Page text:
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Why are there so many idiots on the slopes?/Pole-tapping

 Poster: A snowHead
Poster: A snowHead
crosbie wrote:
Whereas skiers can pootle confident in the knowledge their poles will keep them progressing wherever necessary.
I cannot speak for all skiers, but I'm as keen as anyone else to safely maintain my momentum on flat tracks, regardless of the fact that I can skate or push my poles to keep going which my sideways travelling brethren are unable to do.
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 Obviously A snowHead isn't a real person
Obviously A snowHead isn't a real person
crosbie wrote:
rob@rar wrote:
You've taken three paragraphs to explain the possible meaning of a pole tap. I think that illustrates the problem quite nicely. Why not omit the pole tap and just pass in a safe manner?


Well, I omit the pole tap because I have no poles.
Apologies, that comment was a general one, not directed at you personally.

crosbie wrote:
I'm just trying to suggest a reasonable basis for it.
I think the more reasonable and respectful basis is to not do it at all, just overtake in a safe manner.

crosbie wrote:
Perhaps, as a snowboarder, I have to be more careful to avoid startling the skier in front (or careful to cater for the consequences of startling them) than if I were a skier with poles I could tap?
Are snowboarders more scary than skiers when they overtake people? That's not a point I'd really considered.

crosbie wrote:
Maybe we agree it has marginal utility/benefit, but some skiers reckon it's helpful and makes them feel good to be helpful to the skier in front?
I have no doubt that it is pretty much always meant in a helpful manner. I just don't think it is that helpful, it can be very counter-productive, and generally I think it's a bit disrespectful despite the not doubt good intentions behind it.
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 Well, the person's real but it's just a made up name, see?
Well, the person's real but it's just a made up name, see?
Sorry but I'm going to have to disagree with some of my fellow snowheads interpretation on this one. Basically on narrow cat-tracks there is a scenario where there's no space and you won't pass but are likely to crash, either because you messed up behind or the skier in front is not with it. In that case keep quiet and hope for the best is not a good option. Of course in an ideal ski world this wouldn't happen but hey ho.
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Bodeswell wrote:
Sorry but I'm going to have to disagree with some of my fellow snowheads interpretation on this one. Basically on narrow cat-tracks there is a scenario where there's no space and you won't pass but are likely to crash, either because you messed up behind or the skier in front is not with it. In that case keep quiet and hope for the best is not a good option. Of course in an ideal ski world this wouldn't happen but hey ho.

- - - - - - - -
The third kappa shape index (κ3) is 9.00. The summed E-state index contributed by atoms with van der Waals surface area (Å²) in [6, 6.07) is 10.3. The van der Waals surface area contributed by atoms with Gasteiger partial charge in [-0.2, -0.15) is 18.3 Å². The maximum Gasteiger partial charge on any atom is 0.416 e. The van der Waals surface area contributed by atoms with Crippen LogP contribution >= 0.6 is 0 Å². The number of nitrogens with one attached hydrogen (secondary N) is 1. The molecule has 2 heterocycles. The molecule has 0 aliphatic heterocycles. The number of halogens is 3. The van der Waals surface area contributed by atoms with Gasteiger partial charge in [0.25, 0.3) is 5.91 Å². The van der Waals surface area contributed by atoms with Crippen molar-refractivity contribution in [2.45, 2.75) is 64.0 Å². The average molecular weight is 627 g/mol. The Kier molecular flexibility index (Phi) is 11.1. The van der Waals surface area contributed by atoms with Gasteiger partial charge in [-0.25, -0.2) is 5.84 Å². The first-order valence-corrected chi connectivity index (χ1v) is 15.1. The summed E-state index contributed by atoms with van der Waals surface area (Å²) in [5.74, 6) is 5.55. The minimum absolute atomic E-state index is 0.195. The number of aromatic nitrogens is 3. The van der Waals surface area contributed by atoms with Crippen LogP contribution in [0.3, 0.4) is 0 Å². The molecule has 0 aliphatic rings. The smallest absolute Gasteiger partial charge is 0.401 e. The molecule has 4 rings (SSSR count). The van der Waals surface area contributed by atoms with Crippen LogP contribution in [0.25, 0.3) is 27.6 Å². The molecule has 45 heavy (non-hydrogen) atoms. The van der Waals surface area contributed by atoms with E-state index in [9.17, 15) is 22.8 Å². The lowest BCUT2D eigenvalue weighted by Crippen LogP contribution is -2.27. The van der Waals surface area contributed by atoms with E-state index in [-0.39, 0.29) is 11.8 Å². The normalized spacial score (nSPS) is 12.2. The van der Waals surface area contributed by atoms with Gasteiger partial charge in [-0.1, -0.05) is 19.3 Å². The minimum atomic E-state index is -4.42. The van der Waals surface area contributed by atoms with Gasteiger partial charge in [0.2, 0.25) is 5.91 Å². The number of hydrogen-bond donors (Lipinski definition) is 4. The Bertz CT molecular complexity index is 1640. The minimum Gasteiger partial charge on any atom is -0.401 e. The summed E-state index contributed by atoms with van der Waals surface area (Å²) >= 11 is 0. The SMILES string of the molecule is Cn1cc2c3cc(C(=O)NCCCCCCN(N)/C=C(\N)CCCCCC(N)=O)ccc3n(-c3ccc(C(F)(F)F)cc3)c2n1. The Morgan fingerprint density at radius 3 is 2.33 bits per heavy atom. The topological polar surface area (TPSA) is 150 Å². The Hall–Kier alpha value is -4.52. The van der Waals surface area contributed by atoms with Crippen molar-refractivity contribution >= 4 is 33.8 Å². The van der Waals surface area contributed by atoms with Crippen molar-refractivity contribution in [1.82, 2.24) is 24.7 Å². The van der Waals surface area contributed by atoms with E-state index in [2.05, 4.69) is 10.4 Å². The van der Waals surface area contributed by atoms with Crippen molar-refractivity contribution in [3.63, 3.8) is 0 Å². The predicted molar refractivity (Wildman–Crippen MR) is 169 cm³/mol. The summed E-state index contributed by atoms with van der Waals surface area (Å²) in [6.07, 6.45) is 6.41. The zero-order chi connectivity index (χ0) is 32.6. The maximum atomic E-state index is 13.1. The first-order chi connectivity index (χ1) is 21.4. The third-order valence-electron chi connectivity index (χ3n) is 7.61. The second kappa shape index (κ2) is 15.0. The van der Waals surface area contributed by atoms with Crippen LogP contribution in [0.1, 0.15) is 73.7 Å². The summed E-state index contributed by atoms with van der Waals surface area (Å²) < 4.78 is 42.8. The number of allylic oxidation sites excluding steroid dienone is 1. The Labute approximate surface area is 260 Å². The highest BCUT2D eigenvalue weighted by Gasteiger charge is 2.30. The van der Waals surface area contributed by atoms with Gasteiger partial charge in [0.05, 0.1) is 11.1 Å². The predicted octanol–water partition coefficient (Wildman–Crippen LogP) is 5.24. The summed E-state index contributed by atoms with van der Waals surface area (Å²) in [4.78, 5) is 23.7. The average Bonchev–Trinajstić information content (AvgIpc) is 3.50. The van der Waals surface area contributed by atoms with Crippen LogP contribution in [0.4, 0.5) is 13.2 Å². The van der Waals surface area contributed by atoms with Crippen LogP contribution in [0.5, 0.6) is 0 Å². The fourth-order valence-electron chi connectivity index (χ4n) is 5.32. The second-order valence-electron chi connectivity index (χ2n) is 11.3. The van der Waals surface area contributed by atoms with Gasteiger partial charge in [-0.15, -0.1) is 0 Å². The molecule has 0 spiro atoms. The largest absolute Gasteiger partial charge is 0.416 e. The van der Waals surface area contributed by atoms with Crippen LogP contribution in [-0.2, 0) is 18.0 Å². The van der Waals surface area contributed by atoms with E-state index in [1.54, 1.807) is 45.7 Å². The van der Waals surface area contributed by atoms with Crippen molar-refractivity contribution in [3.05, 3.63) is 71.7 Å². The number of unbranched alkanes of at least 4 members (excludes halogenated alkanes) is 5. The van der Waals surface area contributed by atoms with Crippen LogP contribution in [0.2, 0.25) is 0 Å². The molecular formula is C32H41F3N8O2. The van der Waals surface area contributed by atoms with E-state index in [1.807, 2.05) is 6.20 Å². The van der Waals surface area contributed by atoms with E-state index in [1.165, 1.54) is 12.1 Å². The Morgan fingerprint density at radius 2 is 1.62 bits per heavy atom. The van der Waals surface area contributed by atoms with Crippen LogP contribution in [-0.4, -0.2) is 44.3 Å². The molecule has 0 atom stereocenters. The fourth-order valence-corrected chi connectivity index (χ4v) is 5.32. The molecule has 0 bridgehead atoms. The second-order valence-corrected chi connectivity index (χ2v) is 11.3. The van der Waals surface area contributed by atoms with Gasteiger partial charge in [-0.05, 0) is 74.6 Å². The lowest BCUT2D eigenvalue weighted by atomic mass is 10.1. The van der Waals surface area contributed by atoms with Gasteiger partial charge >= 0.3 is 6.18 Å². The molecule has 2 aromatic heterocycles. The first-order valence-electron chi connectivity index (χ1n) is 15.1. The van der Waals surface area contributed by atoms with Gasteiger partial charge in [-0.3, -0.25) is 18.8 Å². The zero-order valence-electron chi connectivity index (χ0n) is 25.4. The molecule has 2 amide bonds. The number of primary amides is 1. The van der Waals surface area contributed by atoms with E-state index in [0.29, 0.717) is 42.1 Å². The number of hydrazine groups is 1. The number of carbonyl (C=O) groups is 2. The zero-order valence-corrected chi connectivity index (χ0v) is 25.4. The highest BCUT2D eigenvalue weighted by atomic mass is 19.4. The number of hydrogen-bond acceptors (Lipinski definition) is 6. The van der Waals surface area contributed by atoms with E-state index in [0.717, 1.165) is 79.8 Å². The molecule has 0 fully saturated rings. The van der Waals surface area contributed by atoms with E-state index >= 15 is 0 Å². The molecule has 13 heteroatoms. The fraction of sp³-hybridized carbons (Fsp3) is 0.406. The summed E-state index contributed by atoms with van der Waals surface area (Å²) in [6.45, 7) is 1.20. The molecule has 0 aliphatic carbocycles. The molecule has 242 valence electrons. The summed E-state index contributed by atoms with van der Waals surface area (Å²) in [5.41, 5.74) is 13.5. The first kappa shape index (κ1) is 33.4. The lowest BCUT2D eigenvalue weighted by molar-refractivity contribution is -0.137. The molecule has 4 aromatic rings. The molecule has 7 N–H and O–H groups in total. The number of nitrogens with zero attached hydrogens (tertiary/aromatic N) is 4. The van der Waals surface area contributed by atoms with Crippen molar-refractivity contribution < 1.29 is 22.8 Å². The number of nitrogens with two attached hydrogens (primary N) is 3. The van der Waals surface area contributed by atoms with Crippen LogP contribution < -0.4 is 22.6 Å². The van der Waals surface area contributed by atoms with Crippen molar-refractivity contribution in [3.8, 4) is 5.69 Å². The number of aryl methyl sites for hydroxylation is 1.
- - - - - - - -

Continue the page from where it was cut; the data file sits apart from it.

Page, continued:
Are suggesting that in the moments before you ski in to the back of someone you give an audible warning so they can brace for impact? Sure, if you've made a mistake and a collision is inevitable a warning of some kind is probably instinctive. I acknowledge that mistakes happen, and while we try to avoid them sometimes we get a bit tangled up no matter how much we try to avoid doing so. But that's a world of difference from pole tapping as a matter of routine because you want to overtake the person in front and you think this warning noise helps.
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 Anyway, snowHeads is much more fun if you do.
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keep quiet and hold back
that's the best
Smile

or break 4 FIS rules in one manoeuvre, whilst doing a made up convention that different people interpret differently
disagree all you like, but I'm going to have to politely disagree too Wink

It's boarders that startle me most. But tbf, that extra loud heel side scrape on ice is probably them just slowing down, and not barging past, and often they're much much further behind than I imagined. It just sounds a lot closer.
Maybe they should all carry 2 selfie sticks to click when the FIS code gets updated with some convention Wink
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@rob@rar, I'm suggesting that pole tapping on a narrow cat track has its place and it should be drilled into nervous beginners that it is as much an aspect of skiing as ringing a cycle bell.
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Then you can post your own questions or snow reports...
Bodeswell wrote:
@rob@rar, I'm suggesting that pole tapping on a narrow cat track has its place and it should be drilled into nervous beginners that it is as much an aspect of skiing as ringing a cycle bell.
And how do you suggest that beginners respond when they hear that sound?